Alumna Jessica Kline, CPS’19, discusses how she leveraged her ePortfolio post-graduation. This post originally appeared on the Communications Alumni Network Blog.
When I first heard I would have to complete an ePortfolio as part of my program at Northeastern, I wasn’t sure if it would be valuable to me. It instead felt like any effort I put into it would be duplicative of the effort I was putting into my LinkedIn profile and resumé. I was working full-time while trying to balance school and other priorities, so it was hard for me even to figure out when I’d have time for this.
I also felt like the ePortfolio would only be valuable for someone looking for a job—something I had no plans of doing because I was already comfortably employed. Now, being on the other side of my degree, I am so happy I had—and still have—this ePortfolio.
Leveraging my ePortfolio During the Interview Process
When I started the MS in Corporate and Organizational Communications program, I was working for Dell Technologies on the Corporate Communications team driving executive communications for one of their senior leaders. As I said, I wasn’t looking for a new job—I loved working at Dell! Toward the end of my program, however, I got the opportunity to lead internal and brand communications for Blueprint Medicines—an opportunity I could not pass up.
For my interviews at Blueprint, I put together a portfolio of my work from Dell Technologies and sprinkled in some content from my ePortfolio at Northeastern. I felt that if I were competing against anyone else for this position, I needed to bring everything I could to the table that may set me apart. Being able to quickly and eloquently talk about my schoolwork and how it has strengthened my skills was much easier because of my ePortfolio; I organized it to show only what I felt was most important to my education and most valuable to strengthening my abilities.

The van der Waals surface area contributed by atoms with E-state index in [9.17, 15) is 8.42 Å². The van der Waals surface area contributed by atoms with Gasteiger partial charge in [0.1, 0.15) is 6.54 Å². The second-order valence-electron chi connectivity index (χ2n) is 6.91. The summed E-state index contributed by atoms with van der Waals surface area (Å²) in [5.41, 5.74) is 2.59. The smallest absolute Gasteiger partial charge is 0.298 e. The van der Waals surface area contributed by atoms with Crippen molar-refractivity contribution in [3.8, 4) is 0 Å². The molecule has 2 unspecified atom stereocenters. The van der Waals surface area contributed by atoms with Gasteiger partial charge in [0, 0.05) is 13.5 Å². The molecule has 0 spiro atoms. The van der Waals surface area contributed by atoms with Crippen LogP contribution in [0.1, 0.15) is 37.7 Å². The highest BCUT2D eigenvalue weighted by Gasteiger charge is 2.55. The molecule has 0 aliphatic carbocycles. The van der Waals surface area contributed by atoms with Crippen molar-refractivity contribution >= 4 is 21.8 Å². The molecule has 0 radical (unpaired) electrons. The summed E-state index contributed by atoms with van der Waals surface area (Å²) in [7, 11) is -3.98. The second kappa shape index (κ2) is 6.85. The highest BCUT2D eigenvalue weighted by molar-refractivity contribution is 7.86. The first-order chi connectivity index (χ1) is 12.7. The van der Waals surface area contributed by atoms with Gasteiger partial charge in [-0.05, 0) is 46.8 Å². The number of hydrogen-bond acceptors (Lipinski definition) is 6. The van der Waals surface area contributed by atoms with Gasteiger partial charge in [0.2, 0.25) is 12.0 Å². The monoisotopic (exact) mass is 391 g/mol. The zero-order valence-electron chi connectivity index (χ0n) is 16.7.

Leveraging my ePortfolio On-the-Job
Now that I’m settled into my role at Blueprint, I still refer to my ePortfolio. For me, this is where the real value comes into play. I designed my ePortfolio in a way that would allow me, and others, to navigate it quickly, using headline formats for project names, one to three sentence summaries to describe the project, and a direct link to my work.
Today, I refer to my ePortfolio when I’m facing an organizational challenge at work and want to look for a company going through something similar. I can skim through my ePortfolio to find a case study featuring a similar situation and see what my recommended solution was. Blueprint is growing rapidly, and part of my mission is to maintain and evolve its already rich culture. As we grow, we’re bringing on new business functions that didn’t exist prior, so I’m figuring out how to keep everyone informed, connected, and engaged to each other, our culture, and our purpose.
In my Communication Networks and Managing Information course, a Sunbelt University case featured a similar situation. In my recommendation plan, I suggested the dean of the school begin sending out a monthly newsletter to inform, connect, and engage the Sunbelt University employees on the college’s strategy, vision, and mission. I’m starting to design a newsletter that takes a similar approach for Blueprint and can accomplish this quickly because I have many of the tools and templates in my ePortfolio.
Leveraging my ePortfolio during my Lifelong Learning Journey
My one piece of advice for anyone else creating an ePortfolio is to keep it simple and easy to navigate. You’re going to approach many situations in your career when you need to get something done quickly. Keeping the information in your ePortfolio on the ‘need to know’ and not ‘nice to know’ landscape will give you the ability to get exactly what you’re looking for faster than you thought possible.
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